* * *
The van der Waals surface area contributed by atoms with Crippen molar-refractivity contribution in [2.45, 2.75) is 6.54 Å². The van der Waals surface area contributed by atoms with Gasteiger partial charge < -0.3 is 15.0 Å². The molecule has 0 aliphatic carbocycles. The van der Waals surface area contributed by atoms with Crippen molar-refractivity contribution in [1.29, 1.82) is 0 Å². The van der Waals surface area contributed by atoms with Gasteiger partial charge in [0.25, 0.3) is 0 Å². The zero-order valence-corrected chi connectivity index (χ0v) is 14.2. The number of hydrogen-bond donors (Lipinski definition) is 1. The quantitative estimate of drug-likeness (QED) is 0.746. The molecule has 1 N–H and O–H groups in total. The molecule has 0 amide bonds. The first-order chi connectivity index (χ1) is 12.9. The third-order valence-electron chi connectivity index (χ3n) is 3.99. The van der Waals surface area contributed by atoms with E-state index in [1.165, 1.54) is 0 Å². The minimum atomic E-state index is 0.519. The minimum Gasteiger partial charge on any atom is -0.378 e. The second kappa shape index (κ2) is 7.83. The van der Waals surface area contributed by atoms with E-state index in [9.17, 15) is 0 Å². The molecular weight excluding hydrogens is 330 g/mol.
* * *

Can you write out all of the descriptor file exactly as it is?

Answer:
The van der Waals surface area contributed by atoms with Crippen molar-refractivity contribution in [2.45, 2.75) is 6.54 Å². The van der Waals surface area contributed by atoms with Gasteiger partial charge < -0.3 is 15.0 Å². The molecule has 0 aliphatic carbocycles. The van der Waals surface area contributed by atoms with Crippen molar-refractivity contribution in [1.29, 1.82) is 0 Å². The van der Waals surface area contributed by atoms with Gasteiger partial charge in [0.25, 0.3) is 0 Å². The zero-order valence-corrected chi connectivity index (χ0v) is 14.2. The number of hydrogen-bond donors (Lipinski definition) is 1. The quantitative estimate of drug-likeness (QED) is 0.746. The molecule has 1 N–H and O–H groups in total. The molecule has 0 amide bonds. The first-order chi connectivity index (χ1) is 12.9. The third-order valence-electron chi connectivity index (χ3n) is 3.99. The van der Waals surface area contributed by atoms with E-state index in [1.165, 1.54) is 0 Å². The minimum atomic E-state index is 0.519. The minimum Gasteiger partial charge on any atom is -0.378 e. The second kappa shape index (κ2) is 7.83. The van der Waals surface area contributed by atoms with E-state index in [9.17, 15) is 0 Å². The molecular weight excluding hydrogens is 330 g/mol.